The End Is Just the Beginning

Last night I was having a very important IM conversation with my friend Caryn, and she sent me a link:

Nine Depressing True Life Adult Counterparts of Beloved Children’s Books (my favorite is Ramona Quimby, Failed Graphic Designer)

It’s a pretty funny list, and it made me think about how often times, the ending is not enough. A lot of the time when I get to the end of a book, reading the last page is just a jumping-off point for my imagination to wander through all the possibilities of what might happen next. (And just as many times, I am relieved to get to the end of the book because reading it was such a horrible chore, or I am angered by the ending of a book because I can’t believe I read everything and that was the way it ended — I’m looking at YOU, Tess of the D’Urbervilles, or I would be if I had not thrown you across the room and left you in the corner six years ago in a different house. But these are different subjects for different days.)

Anyway, what is it with us? That the end isn’t good enough? That we have to pick up where the story left off? As much as I understand it, there’s an equal part of me that doesn’t get it at all. While I will watch movie sequels (for example, I have every Die Hard movie ever made on DVD, and shut up, they’re awesome), I’m not a big fan of book sequels. Perhaps this is because when I was 13, I read Scarlett, Alexandra Ripley’s sequel to Margaret Mitchell’s classic, Gone With the Wind, and hated every second of it. (My habit of talking back to books was born then; I kept saying “Oh come on” to the text as I read.) Since then, I have never read a sequel to a book that wasn’t written by the book’s original author, and most of the time, I skip the same-author-penned sequels too.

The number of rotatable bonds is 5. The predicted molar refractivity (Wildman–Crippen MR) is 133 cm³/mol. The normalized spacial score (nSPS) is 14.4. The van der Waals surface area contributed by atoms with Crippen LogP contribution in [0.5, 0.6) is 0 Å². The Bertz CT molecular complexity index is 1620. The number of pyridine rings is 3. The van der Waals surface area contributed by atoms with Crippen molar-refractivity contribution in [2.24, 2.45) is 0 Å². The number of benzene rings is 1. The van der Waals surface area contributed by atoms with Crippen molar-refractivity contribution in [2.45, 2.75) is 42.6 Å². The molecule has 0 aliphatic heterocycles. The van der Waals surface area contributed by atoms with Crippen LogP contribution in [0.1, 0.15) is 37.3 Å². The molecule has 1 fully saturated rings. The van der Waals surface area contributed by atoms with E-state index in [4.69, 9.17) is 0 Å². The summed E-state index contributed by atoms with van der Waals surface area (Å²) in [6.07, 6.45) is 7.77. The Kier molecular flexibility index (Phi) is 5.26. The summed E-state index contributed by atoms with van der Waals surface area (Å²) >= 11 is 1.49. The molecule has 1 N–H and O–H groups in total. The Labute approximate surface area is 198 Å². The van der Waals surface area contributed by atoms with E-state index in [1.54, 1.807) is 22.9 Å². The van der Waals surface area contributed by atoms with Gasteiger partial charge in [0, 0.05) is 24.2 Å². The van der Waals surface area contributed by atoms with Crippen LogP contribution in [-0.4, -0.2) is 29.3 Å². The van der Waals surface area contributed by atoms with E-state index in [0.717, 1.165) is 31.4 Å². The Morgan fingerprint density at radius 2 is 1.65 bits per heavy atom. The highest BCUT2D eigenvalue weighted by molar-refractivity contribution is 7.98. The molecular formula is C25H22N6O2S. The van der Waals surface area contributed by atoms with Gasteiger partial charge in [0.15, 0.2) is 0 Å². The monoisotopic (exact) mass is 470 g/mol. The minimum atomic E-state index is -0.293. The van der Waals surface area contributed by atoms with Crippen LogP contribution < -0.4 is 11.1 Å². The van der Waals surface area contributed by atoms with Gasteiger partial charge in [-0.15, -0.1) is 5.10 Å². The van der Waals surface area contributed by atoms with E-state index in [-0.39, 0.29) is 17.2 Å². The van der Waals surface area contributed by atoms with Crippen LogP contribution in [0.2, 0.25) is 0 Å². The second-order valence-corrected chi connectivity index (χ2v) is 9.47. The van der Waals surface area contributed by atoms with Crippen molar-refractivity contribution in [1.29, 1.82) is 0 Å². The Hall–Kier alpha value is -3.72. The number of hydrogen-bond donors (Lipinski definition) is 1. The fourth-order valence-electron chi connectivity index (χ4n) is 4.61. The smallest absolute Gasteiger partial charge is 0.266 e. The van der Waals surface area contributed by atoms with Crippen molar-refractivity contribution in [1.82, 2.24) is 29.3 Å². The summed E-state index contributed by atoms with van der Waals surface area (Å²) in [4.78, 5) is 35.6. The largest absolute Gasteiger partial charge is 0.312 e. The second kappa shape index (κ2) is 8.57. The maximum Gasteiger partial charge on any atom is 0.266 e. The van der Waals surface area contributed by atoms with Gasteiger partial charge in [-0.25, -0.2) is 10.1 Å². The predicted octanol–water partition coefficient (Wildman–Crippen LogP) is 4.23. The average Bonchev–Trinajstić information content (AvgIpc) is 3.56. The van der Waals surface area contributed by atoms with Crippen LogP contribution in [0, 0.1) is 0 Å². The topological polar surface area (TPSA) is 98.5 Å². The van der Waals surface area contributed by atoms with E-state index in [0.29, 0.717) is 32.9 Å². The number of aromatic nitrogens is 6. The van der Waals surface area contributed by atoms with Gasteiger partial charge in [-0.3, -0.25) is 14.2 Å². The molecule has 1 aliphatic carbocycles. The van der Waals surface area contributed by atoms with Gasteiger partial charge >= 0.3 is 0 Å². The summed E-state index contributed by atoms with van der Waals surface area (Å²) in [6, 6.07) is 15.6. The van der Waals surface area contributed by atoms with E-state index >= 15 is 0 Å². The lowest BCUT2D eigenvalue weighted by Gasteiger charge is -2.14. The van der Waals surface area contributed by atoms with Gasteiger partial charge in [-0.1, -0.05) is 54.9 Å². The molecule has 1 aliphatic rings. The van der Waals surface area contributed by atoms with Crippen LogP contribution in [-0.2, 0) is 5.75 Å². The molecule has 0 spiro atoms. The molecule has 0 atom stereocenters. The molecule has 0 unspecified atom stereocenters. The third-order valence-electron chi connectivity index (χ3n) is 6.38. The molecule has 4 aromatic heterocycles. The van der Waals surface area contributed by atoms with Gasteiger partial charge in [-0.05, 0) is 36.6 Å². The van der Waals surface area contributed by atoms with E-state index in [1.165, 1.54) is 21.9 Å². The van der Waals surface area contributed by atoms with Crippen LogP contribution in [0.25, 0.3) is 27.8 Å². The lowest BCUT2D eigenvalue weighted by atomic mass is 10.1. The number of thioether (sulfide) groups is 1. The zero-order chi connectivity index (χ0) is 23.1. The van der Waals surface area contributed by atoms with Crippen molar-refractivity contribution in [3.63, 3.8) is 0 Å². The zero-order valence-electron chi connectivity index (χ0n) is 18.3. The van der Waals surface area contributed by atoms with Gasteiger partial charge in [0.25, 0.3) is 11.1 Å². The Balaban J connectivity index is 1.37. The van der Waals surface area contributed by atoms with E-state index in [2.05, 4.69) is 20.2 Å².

I don’t know if I’m necessarily a rare case, but when I was looking around for information on stories that follow-up books that have already been written, I came across a hell of a lot of fan fiction (and accidentally stumbled across some of the gay Harry Potter variety, hoo boy). I knew there was all kinds of this stuff out there, from Anne of Green Gables fanfic to the most famous example (that I can think of, but then I am a Jane Austen nerd), Mr. Darcy Takes a Wife, a sequel to Austen’s Pride and Prejudice. I haven’t read it, but apparently after Elizabeth Bennet and Mr. Darcy get married, they have lots and lots of super hot sex. A boinkfest, if you will. And if you’ve ever read Pride and Prejudice you totally know that’s going to happen anyway, even without a written sequel.

Now, I’m not against fan fiction or sequels at all, but I don’t think they’re my kind of thing. I guess for me, while I might like to think from time to time about what happens to characters after I’ve read the last sentence of a book, I don’t want anybody to tell me what they think happens, nor do I want to tell anybody else what I think happens. It’s sort of a personal thing, or at least it’s individual, kind of like the way I imagine what characters look like as I read (and then film adaptations, no matter how good they are, always get it wrong).

It’s an interesting thing to do as a writer, I think, taking on a world of characters that has already been created and making something new from it. It’s not something I would do, because I have enough trouble with the stuff I make up on my own, but I’m sort of fascinated by it. Is it devotion, disappointment with the ending, a need for the characters to keep going, that drives people to write sequels to books? Why not just write something completely new? (And what exactly is the dividing line between a sequel and fan fiction?) I’m curious.

And while I’m in question mode, and because I think it might be interesting, what books can you think of that need sequels?

6 Responses

  1. I don’t think any books need
    I don’t think any books need sequels.